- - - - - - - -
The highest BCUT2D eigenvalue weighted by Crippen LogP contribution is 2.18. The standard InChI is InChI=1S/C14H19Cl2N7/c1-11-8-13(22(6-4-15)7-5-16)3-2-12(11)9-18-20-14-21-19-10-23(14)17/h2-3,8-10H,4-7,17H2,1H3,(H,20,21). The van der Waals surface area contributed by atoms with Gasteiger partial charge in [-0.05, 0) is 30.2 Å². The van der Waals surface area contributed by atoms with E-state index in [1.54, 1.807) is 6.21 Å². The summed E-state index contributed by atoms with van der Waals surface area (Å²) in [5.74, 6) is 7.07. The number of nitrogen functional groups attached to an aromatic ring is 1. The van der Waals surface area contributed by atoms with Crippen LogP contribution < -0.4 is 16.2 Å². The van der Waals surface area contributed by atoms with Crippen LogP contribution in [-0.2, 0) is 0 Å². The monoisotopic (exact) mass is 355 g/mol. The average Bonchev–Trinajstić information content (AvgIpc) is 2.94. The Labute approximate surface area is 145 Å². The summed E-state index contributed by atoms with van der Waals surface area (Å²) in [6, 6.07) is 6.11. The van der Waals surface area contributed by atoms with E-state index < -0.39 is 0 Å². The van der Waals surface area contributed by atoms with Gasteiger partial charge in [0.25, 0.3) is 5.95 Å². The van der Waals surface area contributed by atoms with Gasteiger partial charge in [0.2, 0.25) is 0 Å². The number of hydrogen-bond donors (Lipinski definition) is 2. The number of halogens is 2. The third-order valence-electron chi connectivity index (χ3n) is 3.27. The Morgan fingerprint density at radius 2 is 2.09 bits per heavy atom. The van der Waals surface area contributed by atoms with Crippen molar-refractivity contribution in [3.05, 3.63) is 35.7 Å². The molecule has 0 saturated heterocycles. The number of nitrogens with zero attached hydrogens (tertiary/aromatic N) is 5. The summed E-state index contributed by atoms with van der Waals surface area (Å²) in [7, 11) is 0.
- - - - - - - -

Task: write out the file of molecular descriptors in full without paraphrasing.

The highest BCUT2D eigenvalue weighted by Crippen LogP contribution is 2.18. The standard InChI is InChI=1S/C14H19Cl2N7/c1-11-8-13(22(6-4-15)7-5-16)3-2-12(11)9-18-20-14-21-19-10-23(14)17/h2-3,8-10H,4-7,17H2,1H3,(H,20,21). The van der Waals surface area contributed by atoms with Gasteiger partial charge in [-0.05, 0) is 30.2 Å². The van der Waals surface area contributed by atoms with E-state index in [1.54, 1.807) is 6.21 Å². The summed E-state index contributed by atoms with van der Waals surface area (Å²) in [5.74, 6) is 7.07. The number of nitrogen functional groups attached to an aromatic ring is 1. The van der Waals surface area contributed by atoms with Crippen LogP contribution < -0.4 is 16.2 Å². The van der Waals surface area contributed by atoms with Crippen LogP contribution in [-0.2, 0) is 0 Å². The monoisotopic (exact) mass is 355 g/mol. The average Bonchev–Trinajstić information content (AvgIpc) is 2.94. The Labute approximate surface area is 145 Å². The summed E-state index contributed by atoms with van der Waals surface area (Å²) in [6, 6.07) is 6.11. The van der Waals surface area contributed by atoms with E-state index < -0.39 is 0 Å². The van der Waals surface area contributed by atoms with Gasteiger partial charge in [0.25, 0.3) is 5.95 Å². The van der Waals surface area contributed by atoms with Gasteiger partial charge in [0.2, 0.25) is 0 Å². The number of hydrogen-bond donors (Lipinski definition) is 2. The number of halogens is 2. The third-order valence-electron chi connectivity index (χ3n) is 3.27. The Morgan fingerprint density at radius 2 is 2.09 bits per heavy atom. The van der Waals surface area contributed by atoms with Crippen molar-refractivity contribution in [3.05, 3.63) is 35.7 Å². The molecule has 0 saturated heterocycles. The number of nitrogens with zero attached hydrogens (tertiary/aromatic N) is 5. The summed E-state index contributed by atoms with van der Waals surface area (Å²) in [7, 11) is 0.